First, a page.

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What is Orthokeratology?

Orthokeratology (ortho-k) is a safe, non-surgical answer to myopia (nearsightedness), a vision condition where one cannot see distant objects clearly.  Specialized rigid gas-permeable contact lenses (RGPs) gently reshape the cornea during sleeping hours to reduce myopia and other refractive conditions like hyperopia (farsightedness) and astigmatism.  Patients enjoy functional vision during waking hours without glasses or contacts, and wear retainer lenses nightly to maintain the results.  The procedure is non-invasive, reversible, and is a safe alternative to refractive surgeries such as RK, PRK, ALK, LASIK, and LASEK.


Ortho-K was developed by a few optometrists and has been practiced for well over 50 years (since 1962).  The public has not heard of ortho-k mainly because it began long before doctors were permitted to advertise as they do today.  This is comparable to orthodontia, or dental braces, which was not willingly embraced by dental surgeons until the late 1970s.  Today, braces are very common among children and adults.  The same is true for orthokeratology (“braces” for the eye).



Ortho-K is a safe, reversible procedure that is suitable for children and adults.  It is especially beneficial for school-aged children who often experience large increases in myopia every year.  In addition to eliminating the need for glasses or contacts during the day, ortho-k may even decrease or arrest the rate of myopic progression.  A little known fact is that myopia and other refractive conditions can be controlled easier when caught at the beginning.  The results are often dramatic and swift, with noticeable results after the first night.

Since ortho-k does not involve surgery, it does not suffer side effects of refractive surgeries (often permanent) such as scarring or burning of the cornea.  In fact, patients who fail to achieve optimum vision after refractive surgery often require the expertise of an orthokeratologist to design specialty lenses and only such custom-design lenses can resolve their visual problems.

When can I be free of glasses?


This depends on the complexity of your case.  Noticeable results are often achieved after the first night of lens wear, and generally there will be significant improvement within the first week.  Some cases may take longer, depending on the amount of refractive error and corneal complexity.

“Functional vision” is a term you will often hear in orthokeratology.  One may or may not be able to achieve “20/20″ without glasses due to factors such as high myopia, corneal response, or discipline in lens wear.  However, vision improves so greatly that one is still satisfied with the results, though it may not be “20/20″.  Retainer lenses are then prescribed to maintain those gains.

Is Ortho-K safe? Are there any side effects?

contact-lensOrthokeratology treatment has many benefits when performed properly and professionally.  However, you are more than likely to experience problems and side effects if you choose an inexperienced doctor (or worse yet, a technician) to sell you lenses and provide substandard care.  In some countries, the sale of ortho-k lenses is loosely regulated, and may be dispensed by someone who has no knowledge of eye health and physiology, and may not even have university training.  The most serious problems, including vision loss, usually arise from improper lens care, poorly fitted lenses dispensed by unqualified/inexperienced people, or lenses made from dated lens materials that limit oxygen transmission and compromise corneal physiology.  Keep in mind that this is a risk of any contact lens, and is not specific to ortho-k.  It is therefore of utmost importance that you trust your eyes only to a competent, professional and caring orthokeratologist, and not just anyone who dispenses ortho-k lenses.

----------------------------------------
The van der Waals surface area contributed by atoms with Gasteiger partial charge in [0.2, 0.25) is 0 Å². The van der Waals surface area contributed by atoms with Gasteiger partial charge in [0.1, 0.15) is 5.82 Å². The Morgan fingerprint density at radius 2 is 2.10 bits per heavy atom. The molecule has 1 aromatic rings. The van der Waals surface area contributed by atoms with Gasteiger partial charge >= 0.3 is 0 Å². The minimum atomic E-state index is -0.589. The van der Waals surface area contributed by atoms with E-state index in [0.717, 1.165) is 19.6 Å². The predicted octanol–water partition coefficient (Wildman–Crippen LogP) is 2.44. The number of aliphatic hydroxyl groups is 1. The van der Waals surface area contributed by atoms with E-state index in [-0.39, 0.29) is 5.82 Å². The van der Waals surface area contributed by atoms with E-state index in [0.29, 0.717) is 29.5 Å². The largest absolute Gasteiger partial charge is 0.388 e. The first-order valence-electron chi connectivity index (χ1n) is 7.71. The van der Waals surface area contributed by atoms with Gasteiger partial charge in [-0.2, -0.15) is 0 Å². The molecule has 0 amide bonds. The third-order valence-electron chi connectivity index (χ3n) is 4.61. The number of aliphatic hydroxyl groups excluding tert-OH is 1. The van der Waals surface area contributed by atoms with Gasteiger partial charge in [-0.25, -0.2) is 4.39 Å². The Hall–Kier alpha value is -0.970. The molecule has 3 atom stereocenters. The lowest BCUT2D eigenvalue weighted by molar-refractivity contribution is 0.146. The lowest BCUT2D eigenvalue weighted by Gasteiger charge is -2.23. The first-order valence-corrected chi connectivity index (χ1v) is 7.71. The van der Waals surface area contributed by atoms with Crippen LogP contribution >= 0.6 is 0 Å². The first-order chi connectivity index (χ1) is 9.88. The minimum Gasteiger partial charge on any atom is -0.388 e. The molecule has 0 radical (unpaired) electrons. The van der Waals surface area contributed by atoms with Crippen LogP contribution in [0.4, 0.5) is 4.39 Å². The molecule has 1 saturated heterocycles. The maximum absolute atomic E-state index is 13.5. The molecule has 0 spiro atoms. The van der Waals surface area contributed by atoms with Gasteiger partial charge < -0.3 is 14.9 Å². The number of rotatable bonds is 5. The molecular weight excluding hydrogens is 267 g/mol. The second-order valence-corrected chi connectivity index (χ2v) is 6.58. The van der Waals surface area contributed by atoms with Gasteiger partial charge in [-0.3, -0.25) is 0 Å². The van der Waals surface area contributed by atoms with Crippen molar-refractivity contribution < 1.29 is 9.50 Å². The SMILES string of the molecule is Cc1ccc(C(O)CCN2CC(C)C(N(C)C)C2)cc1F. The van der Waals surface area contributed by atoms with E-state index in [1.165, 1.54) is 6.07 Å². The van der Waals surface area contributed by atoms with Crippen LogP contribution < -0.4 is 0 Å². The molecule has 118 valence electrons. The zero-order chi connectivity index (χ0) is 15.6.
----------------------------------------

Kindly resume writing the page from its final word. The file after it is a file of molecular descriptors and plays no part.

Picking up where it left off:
How do I find a competent orthokeratologist?

Ortho-K is a subspecialty of optometry, so a reputable orthokeratologist will be a Doctor of Optometry (optometrist) with proper qualifications, specialized training in orthokeratology, and is fully equipped in the office.  Your doctor should have years of experience successfully fitting hundreds of patients, thousands of ortho-k lenses, and is able to target a wide range of prescriptions.  He should have a broad knowledge of orthokeratology, different lens designs, and most importantly must constantly upgrade his skills to keep abreast with the latest technological advances.  This professional should always strive to achieve the best result possible regardless of material cost, and such excellent service will have a bearing on the price you pay.

On the other hand, many unqualified/inexperienced “orthokeratologists” take shortcuts by giving their responsibility to a lab technician (someone who has not even seen the patient) to design ortho-k lenses.  Not surprisingly, their price will be cheaper, results often second-rate, and they cannot handle moderate to difficult cases.  Their emphasis will be on their “better deal” and they will compensate for their incompetence by offering gimmicks like discounts, free spare lenses and lens solutions, price-cutting, etc.  Like many things in life, buyers beware.

How much does Ortho-K cost?

Orthokeratology fees are comparable to those of refractive surgery and dental braces.  The initial treatment cost involves the doctor’s professional service fee, cost of materials, and aftercare.  Prices are based on the doctor’s skill, patient’s refractive error, and complexity of individual cases.  A preliminary comprehensive eye examination including corneal topography is necessary to determine if you are a suitable candidate for treatment and an experienced orthokeratologist will be able to answer specific questions pertaining to your individual case.